Google Analytics Sampling

In the scenario above, no matter how much we increase the precision (by moving the precision slider), data will always be sampled. Reporting sampled ecommerce data is not an option. This is where Blast’s Unsampler comes in.

What is Unsampler?

Unsampler is a SaaS product built by Blast Analytics & Marketing that allows you to export unsampled data from a Google Analytics Standard profile. It breaks your query into smaller date ranges and aggregates them again, thus avoiding sampling.

Obvious questions; “Why did we build Unsampler when other tools already exist to get unsampled data from Google Analytics?” The answer is simple. Existing tools did not provide reliable data or in some cases failed to work. We needed a reliable solution.

Unsampler is more expensive than competing tools because we developed it as an online tool versus desktop software (that has to be installed and is more complex to use). If you aren’t ready to upgrade to Google Analytics Premium, Unsampler is a great way to access unsampled data with less investment.

How does it work?

Using Unsampler is pretty simple.

  1. Login
  2. Select your Google Analytics Account
  3. Select your Google Analytics View (aka Profile)
  4. Name your report
  5. Set the start and end date
  6. Add desired dimensions
  7. Add desired metrics
  8. Optionally, select segments from your account
  9. Click “Generate”

After the report is finished processing, you can preview the report, and download a CSV file with all the unsampled data.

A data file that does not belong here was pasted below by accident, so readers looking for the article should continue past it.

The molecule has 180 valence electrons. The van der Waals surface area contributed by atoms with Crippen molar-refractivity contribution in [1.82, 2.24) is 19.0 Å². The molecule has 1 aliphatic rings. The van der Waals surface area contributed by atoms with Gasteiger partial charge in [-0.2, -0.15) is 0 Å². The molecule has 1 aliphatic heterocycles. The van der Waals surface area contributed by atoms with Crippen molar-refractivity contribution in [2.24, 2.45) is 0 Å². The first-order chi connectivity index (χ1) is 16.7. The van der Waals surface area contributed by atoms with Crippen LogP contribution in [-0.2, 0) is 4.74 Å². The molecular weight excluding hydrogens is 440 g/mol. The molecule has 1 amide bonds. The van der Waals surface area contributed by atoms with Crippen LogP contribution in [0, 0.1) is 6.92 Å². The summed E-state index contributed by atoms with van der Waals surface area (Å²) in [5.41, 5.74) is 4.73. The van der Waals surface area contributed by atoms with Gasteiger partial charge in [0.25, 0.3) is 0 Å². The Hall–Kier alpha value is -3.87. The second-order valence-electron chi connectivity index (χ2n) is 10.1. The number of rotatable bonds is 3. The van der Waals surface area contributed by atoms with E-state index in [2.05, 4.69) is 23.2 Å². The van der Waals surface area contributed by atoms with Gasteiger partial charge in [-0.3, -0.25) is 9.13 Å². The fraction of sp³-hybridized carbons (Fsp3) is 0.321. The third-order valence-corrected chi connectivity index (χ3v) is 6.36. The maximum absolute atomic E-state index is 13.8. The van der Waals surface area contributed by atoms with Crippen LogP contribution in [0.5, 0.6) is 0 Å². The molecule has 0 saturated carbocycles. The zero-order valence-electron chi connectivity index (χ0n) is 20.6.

Google Analytics Unsampler

Exporting Google Analytics data with More than Two Dimensions

One of the other major benefits of using Unsampler is the ability to include up to 7 dimensions and 10 metrics in a single Google Analytics data export. Your ecommerce analysis will definitely benefit from the additional information provided by more dimensions.

We can use Unsampler to build a data extract with the following dimensions and metric:

  • Dimensions: date, sourceMedium, transactionId, productSku, productCategory
  • Metric: itemRevenue

Do you want to try Unsampler?

UPDATE: unSampler is out of Beta and is now live. You can sign up for free at www.unsampler.io!

Unsampler is fully functional but in alpha stage. If you’d like to be considered for selection as an alpha/beta tester, drop us a line at [email protected] with the subject: “I want to test Unsampler” and provide the following information:

  • your name,
  • company,
  • job title,
  • how you would use it (i.e. what data you would export from Google Analytics),
  • why you want to use it,
  • and why you would make a good tester.

Whatever you do, don’t keep suffering with sampled data like Brandon (and other analysts):

(Tweet) Sampled Data will be my life today

Get easier access to unsampled data!

Joao Correia
About the Author

Joao Correia is the Director of Data Insights at Blast Analytics & Marketing. His mission is to improve business performance through data, actionable insights and thoughtful strategy.

Joao Correia has written on the Blast Digital Customer Experience and Analytics Blog.